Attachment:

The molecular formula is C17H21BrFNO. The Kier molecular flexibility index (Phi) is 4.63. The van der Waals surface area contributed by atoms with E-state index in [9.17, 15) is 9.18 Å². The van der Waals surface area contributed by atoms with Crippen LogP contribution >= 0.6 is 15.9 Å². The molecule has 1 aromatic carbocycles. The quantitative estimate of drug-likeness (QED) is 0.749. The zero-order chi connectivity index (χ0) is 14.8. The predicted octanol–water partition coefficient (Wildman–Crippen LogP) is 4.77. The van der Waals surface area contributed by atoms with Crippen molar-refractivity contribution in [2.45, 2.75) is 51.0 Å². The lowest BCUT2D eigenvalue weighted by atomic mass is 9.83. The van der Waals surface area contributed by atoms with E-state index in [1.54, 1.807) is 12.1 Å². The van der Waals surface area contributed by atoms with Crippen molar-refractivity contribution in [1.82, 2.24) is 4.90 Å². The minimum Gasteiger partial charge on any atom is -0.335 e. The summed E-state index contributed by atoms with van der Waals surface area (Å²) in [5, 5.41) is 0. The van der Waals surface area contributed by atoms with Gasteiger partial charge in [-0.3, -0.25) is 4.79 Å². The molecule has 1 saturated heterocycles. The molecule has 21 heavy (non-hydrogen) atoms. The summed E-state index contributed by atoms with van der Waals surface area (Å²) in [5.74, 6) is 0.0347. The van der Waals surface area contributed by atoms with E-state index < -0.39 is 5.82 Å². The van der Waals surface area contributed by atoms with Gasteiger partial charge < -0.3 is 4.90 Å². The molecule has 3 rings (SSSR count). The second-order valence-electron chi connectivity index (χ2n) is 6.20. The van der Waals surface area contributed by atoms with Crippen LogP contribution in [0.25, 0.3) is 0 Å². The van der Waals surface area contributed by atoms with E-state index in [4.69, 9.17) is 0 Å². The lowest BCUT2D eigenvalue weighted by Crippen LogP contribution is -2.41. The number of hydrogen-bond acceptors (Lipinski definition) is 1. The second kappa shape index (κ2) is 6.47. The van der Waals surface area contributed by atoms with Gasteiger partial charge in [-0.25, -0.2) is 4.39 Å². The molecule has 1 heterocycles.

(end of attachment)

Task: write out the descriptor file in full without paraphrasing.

The molecular formula is C17H21BrFNO. The Kier molecular flexibility index (Phi) is 4.63. The van der Waals surface area contributed by atoms with E-state index in [9.17, 15) is 9.18 Å². The van der Waals surface area contributed by atoms with Crippen LogP contribution >= 0.6 is 15.9 Å². The molecule has 1 aromatic carbocycles. The quantitative estimate of drug-likeness (QED) is 0.749. The zero-order chi connectivity index (χ0) is 14.8. The predicted octanol–water partition coefficient (Wildman–Crippen LogP) is 4.77. The van der Waals surface area contributed by atoms with Crippen molar-refractivity contribution in [2.45, 2.75) is 51.0 Å². The lowest BCUT2D eigenvalue weighted by atomic mass is 9.83. The van der Waals surface area contributed by atoms with E-state index in [1.54, 1.807) is 12.1 Å². The van der Waals surface area contributed by atoms with Crippen molar-refractivity contribution in [1.82, 2.24) is 4.90 Å². The minimum Gasteiger partial charge on any atom is -0.335 e. The summed E-state index contributed by atoms with van der Waals surface area (Å²) in [5, 5.41) is 0. The van der Waals surface area contributed by atoms with Gasteiger partial charge in [-0.3, -0.25) is 4.79 Å². The molecule has 1 saturated heterocycles. The molecule has 21 heavy (non-hydrogen) atoms. The summed E-state index contributed by atoms with van der Waals surface area (Å²) in [5.74, 6) is 0.0347. The van der Waals surface area contributed by atoms with E-state index < -0.39 is 5.82 Å². The van der Waals surface area contributed by atoms with Gasteiger partial charge < -0.3 is 4.90 Å². The molecule has 3 rings (SSSR count). The second-order valence-electron chi connectivity index (χ2n) is 6.20. The van der Waals surface area contributed by atoms with Crippen LogP contribution in [0.25, 0.3) is 0 Å². The van der Waals surface area contributed by atoms with E-state index in [4.69, 9.17) is 0 Å². The lowest BCUT2D eigenvalue weighted by Crippen LogP contribution is -2.41. The number of hydrogen-bond acceptors (Lipinski definition) is 1. The second kappa shape index (κ2) is 6.47. The van der Waals surface area contributed by atoms with Gasteiger partial charge in [-0.25, -0.2) is 4.39 Å². The molecule has 1 heterocycles.